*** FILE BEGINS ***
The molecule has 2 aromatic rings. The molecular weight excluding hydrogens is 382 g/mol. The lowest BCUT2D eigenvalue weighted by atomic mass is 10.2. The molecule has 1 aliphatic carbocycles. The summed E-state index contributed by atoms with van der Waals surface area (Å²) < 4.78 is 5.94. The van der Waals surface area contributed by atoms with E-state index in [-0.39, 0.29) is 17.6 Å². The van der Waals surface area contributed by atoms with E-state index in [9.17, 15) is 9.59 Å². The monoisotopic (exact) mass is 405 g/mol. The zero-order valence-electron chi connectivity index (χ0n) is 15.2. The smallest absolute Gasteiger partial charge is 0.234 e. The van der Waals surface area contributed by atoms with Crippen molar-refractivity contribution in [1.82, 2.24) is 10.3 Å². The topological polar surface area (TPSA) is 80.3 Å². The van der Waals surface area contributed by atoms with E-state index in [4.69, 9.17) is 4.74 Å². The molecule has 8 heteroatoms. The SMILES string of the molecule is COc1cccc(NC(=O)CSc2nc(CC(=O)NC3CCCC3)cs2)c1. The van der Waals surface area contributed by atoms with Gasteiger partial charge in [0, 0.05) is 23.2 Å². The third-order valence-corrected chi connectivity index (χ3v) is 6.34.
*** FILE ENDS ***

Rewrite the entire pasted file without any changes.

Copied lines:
The molecule has 2 aromatic rings. The molecular weight excluding hydrogens is 382 g/mol. The lowest BCUT2D eigenvalue weighted by atomic mass is 10.2. The molecule has 1 aliphatic carbocycles. The summed E-state index contributed by atoms with van der Waals surface area (Å²) < 4.78 is 5.94. The van der Waals surface area contributed by atoms with E-state index in [-0.39, 0.29) is 17.6 Å². The van der Waals surface area contributed by atoms with E-state index in [9.17, 15) is 9.59 Å². The monoisotopic (exact) mass is 405 g/mol. The zero-order valence-electron chi connectivity index (χ0n) is 15.2. The smallest absolute Gasteiger partial charge is 0.234 e. The van der Waals surface area contributed by atoms with Crippen molar-refractivity contribution in [1.82, 2.24) is 10.3 Å². The topological polar surface area (TPSA) is 80.3 Å². The van der Waals surface area contributed by atoms with E-state index in [4.69, 9.17) is 4.74 Å². The molecule has 8 heteroatoms. The SMILES string of the molecule is COc1cccc(NC(=O)CSc2nc(CC(=O)NC3CCCC3)cs2)c1. The van der Waals surface area contributed by atoms with Gasteiger partial charge in [0, 0.05) is 23.2 Å². The third-order valence-corrected chi connectivity index (χ3v) is 6.34.